That said, if you hear something truly big and alarming that you think your boss would be upset not to be in the loop on (for example, you hear her talking about Bob’s resignation when your manager is actively working on a new role for Bob and has no idea he’s leaving), it’s reasonable to mention that. Even then, though, you should frame it in a way that acknowledges that you just overheard this, don’t have all the information, and might be getting it wrong. It’s the difference between “OMG! Bob is leaving and for some reason Jane hasn’t mentioned it to you” and “I don’t have full context, but I thought I should mention to you that I overheard what sounded like Jane discussing Bob’s plans to resign.”

But aside from rare exceptions like that, I’d err on the side of assuming that the executive director is conducting herself capably and making the correct judgment calls about keeping your boss in the loop.

(And if you start to notice an alarming pattern that indicates that’s not the case, that would be something to discreetly mention to your boss.)

{ 47 comments… read them below }

  1. JoAnna*

    My manager has a cubicle, not an office. He never does calls on speakerphone, but he’s told his team of 6 (we all sit in the same part of the office) that anything we overhear him say on the phone is fair game to be discussed, asked about, etc. He says, “If I need privacy for a call, or if I’m discussing something confidential, I’ll take it into the conference room so no one can overhear me. If I’m not in the conference room, anything I say on the phone is ‘safe’ for your ears.”

    1. esra*

      A thousand A+’s for your manager. I work in an office with no walls, where management has incredibly loud conversations and expects everyone to pretend they can’t hear it.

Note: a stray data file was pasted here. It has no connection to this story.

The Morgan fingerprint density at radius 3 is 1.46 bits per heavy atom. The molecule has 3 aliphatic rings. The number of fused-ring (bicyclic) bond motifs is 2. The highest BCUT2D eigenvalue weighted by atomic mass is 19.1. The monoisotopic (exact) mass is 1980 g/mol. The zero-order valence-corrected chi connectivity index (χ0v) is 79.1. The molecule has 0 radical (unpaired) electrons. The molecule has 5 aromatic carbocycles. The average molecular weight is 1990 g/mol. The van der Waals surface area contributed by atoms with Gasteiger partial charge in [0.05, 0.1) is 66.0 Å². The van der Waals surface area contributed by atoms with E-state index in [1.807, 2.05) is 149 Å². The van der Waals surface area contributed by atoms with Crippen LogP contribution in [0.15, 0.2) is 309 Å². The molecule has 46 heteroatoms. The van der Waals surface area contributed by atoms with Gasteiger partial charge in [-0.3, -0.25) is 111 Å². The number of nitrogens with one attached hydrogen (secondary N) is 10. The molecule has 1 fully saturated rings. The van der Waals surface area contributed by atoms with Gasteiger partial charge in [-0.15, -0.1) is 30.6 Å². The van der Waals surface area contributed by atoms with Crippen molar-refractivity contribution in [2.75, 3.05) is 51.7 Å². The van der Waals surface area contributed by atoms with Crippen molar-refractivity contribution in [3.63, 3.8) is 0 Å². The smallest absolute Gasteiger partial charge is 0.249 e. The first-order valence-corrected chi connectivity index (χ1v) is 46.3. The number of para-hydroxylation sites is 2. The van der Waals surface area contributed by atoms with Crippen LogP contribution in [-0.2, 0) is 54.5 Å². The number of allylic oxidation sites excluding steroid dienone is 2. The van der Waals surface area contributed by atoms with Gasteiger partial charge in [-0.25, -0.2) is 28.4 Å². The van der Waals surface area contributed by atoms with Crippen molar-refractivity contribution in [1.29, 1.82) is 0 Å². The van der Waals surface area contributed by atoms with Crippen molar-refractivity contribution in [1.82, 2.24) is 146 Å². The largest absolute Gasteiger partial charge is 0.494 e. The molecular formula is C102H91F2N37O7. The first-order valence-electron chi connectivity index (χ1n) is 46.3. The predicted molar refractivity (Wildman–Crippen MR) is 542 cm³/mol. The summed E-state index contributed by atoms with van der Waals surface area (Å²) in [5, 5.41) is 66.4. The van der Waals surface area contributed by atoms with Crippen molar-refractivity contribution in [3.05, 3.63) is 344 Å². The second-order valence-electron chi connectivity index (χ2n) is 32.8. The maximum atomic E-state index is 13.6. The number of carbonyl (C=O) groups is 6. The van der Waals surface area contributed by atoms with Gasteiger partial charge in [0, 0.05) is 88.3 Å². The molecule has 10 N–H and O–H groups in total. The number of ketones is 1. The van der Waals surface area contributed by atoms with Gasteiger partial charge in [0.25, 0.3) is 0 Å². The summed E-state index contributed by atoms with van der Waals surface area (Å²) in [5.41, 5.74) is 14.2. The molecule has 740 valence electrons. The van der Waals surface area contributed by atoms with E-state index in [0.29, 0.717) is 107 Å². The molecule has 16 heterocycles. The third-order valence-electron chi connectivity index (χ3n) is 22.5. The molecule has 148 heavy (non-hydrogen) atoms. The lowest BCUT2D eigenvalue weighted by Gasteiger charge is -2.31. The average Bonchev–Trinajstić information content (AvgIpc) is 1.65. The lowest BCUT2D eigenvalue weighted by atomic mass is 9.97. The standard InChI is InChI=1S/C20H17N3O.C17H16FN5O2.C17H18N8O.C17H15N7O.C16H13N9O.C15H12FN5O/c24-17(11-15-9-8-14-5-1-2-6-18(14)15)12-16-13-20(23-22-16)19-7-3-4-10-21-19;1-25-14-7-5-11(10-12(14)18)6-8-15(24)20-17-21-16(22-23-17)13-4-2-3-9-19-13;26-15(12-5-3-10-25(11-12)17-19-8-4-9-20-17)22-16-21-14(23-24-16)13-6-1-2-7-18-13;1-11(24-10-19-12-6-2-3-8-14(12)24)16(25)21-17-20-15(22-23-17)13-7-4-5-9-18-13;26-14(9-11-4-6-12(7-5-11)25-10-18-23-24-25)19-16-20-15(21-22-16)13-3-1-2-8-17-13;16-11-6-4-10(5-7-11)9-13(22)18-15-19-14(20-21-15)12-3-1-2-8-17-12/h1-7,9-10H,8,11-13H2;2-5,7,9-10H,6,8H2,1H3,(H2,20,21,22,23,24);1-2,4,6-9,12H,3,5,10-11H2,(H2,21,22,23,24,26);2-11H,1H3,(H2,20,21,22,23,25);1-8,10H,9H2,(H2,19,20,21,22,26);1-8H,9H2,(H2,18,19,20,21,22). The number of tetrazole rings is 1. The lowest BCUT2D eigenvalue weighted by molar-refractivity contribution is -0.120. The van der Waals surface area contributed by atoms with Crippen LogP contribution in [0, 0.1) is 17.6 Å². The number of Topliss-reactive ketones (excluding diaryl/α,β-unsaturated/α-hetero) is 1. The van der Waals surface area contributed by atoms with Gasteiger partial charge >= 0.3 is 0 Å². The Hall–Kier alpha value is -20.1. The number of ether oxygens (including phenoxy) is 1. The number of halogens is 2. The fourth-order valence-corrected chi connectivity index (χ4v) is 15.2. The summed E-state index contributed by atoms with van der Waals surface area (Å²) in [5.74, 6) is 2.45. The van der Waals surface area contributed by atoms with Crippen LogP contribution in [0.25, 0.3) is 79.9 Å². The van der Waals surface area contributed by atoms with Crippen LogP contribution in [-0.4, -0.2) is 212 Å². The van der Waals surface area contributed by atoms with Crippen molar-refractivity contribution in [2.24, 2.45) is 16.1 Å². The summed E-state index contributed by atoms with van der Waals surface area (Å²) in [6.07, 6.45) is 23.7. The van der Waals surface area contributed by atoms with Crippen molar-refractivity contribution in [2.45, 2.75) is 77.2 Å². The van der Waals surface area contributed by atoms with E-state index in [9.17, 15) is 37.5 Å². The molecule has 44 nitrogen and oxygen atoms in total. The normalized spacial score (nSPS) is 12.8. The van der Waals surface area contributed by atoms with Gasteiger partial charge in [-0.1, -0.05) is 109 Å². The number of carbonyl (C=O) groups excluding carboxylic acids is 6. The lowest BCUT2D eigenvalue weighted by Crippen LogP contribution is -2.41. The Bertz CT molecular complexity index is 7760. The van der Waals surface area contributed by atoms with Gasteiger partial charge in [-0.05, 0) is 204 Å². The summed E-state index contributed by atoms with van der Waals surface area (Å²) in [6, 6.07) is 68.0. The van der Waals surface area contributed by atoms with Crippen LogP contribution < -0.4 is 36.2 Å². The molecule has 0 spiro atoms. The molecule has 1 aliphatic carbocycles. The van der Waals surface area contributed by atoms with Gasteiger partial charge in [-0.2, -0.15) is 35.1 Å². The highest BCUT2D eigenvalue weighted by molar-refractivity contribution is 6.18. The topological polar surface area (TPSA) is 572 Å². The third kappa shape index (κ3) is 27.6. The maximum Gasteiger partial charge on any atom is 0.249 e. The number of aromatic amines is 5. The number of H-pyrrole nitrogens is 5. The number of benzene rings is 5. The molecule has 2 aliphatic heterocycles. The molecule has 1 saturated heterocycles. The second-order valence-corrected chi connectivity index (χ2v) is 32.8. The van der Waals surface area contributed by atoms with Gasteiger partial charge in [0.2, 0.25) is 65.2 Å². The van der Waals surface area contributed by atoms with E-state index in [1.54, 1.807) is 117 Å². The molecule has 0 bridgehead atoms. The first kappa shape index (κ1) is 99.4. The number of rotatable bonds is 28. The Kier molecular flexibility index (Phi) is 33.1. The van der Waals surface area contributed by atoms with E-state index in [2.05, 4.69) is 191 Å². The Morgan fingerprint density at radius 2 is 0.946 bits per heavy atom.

Which is fine, except when they also want us to be surprised when they announce something they’ve been loudly discussing for weeks.

  2. Joy*

    Alison, thanks for addressing my question! To clarify, I am definitely not standing outside the ED’s door eavesdropping. Our office is relatively small and it’s really easy to hear phone conversations. In fact, a few months ago, the ED was reprimanding one of her staff members, and I *very* quietly closed her door so they would have privacy.

    I sometimes put on headphones to avoid hearing conversations.

    Definitely agree with your point about framing information that I share – recognizing that I may not have all the information.

    1. TCO*

      If you have a good relationship with your boss, you might also discuss this with her: “As you have probably noticed, I can hear many of Elaine’s phone calls even when I’m actively trying to ignore them. Sometimes I overhear information that it seems important for you to know, but I don’t want to override Elaine’s own decision-making process for deciding when to pull you into the loop. I also realize that I might be misinterpreting some of what I overhear because I don’t have the context you and Elaine do. Are there things I should tell you, no matter what?”

      1. Joy*

        Great point – leaving it in my boss’ court to decide whether I should share information or not. I will definitely consider having that conversation with her.

    2. tesyaa*